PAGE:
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ALPINIA caerulea

OUT OF STOCK

Native Ginger

Family: Zingiberaceae

Sub family: Alpinioideae

Characteristics: Perennial clumping herb 2-3m spread 1m

Seeds per packets: 10

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A perennial clumping herb with soft thick stems arising from an underground rhizome. Large bright green leaves are up to 400 mm long. White flowers are followed by round blue fruits to 15mm in spikes on the ends of the stems.

The pith inside the fruit has a pleasant, refreshing, lemony taste. Young root tips are edible, but do not have the strong ginger flavour of the exotic plant.
The leaves were also used by aborigines to lay under meat cooked in an earth oven.

Endemic to New South Wales and Queensland.

Prefers humus rich damp soils in a protected shady position. Drought and frost tender.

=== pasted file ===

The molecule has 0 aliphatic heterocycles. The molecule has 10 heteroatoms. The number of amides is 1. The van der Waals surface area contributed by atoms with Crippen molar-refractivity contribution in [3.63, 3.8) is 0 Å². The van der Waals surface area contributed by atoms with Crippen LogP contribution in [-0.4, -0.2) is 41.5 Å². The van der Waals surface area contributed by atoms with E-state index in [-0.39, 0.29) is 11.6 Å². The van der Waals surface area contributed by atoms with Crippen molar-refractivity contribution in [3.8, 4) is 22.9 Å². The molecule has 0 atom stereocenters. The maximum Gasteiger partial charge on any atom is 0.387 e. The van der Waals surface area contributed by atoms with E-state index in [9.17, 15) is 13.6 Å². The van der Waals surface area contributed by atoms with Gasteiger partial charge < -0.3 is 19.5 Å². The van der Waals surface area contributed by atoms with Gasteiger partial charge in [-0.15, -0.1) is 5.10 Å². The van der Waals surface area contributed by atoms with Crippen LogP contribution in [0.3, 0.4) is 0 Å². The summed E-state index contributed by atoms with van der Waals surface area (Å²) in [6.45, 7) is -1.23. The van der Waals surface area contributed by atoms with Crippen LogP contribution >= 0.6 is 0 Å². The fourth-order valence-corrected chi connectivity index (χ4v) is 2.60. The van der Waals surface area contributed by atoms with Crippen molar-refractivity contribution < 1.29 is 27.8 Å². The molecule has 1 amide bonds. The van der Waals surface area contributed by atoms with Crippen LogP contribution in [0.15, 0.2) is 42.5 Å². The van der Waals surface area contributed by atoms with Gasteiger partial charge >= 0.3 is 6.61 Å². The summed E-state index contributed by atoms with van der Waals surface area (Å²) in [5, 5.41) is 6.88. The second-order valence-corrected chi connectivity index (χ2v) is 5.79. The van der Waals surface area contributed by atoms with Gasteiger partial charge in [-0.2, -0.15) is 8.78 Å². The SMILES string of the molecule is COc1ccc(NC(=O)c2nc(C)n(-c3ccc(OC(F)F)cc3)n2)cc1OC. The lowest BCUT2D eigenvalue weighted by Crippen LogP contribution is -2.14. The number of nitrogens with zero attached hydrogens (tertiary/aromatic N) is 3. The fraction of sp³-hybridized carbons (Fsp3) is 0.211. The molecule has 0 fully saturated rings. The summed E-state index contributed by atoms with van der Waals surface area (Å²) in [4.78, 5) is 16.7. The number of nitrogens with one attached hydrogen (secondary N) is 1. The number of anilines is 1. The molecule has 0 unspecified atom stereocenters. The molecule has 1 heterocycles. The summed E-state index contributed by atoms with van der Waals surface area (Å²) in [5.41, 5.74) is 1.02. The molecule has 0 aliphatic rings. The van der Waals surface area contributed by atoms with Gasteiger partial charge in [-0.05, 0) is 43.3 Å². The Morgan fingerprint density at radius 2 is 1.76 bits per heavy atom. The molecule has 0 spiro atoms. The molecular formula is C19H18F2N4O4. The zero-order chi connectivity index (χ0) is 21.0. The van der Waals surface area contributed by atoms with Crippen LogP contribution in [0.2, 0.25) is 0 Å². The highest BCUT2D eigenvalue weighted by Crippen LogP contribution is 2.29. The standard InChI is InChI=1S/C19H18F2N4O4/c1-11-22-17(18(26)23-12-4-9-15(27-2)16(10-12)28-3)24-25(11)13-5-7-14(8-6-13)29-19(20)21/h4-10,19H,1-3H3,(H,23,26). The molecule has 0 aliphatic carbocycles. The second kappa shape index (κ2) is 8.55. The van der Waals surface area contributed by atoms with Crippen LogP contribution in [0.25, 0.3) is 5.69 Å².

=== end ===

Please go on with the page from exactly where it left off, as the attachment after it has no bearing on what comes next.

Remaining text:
Please Note: Although many of the traditional Bush Food and Medicine plants are now commercially produced in various forms we recommend you re-search these before using them as any form of food or medicines. Some parts of the plant may not be edible or some may need prepared before they are safe to eat or use in any way. We do our best to describe their traditional & modern uses. It is the purchaser responsibility to ensure they are fit for their intended use

Although seed can be sown most of the year in Australia seed is generally best sown in spring or autumn in temperate climates, avoid the coldest and hottest months of the year. The optimum germination temperature for germination is around 21-23°C

  1. Soak seed overnight in water.
  2. Sow seed on a porous seed raising mix and cover to a depth of 2-3mm
  3. Place in a warm shaded or semi shaded position to avoid dying out.
  4. The growing medium should be well draining but should remain damp between watering. Keep moist but not too wet as the seed may rot. Do not let the growing mix completely dry out. 
  5. Germination should occur in 10-28 days depending on the temperature and conditions.

General note: Seeds of many natives are dormant and require specific conditions or pre-treatment for germination.
Do not be too hasty to discard seed that does not germinate, seeds will often lay dormant until the conditions are similar to their natural requirements for germination to occur. Containers put to one side will often surprise long after they were discarded.


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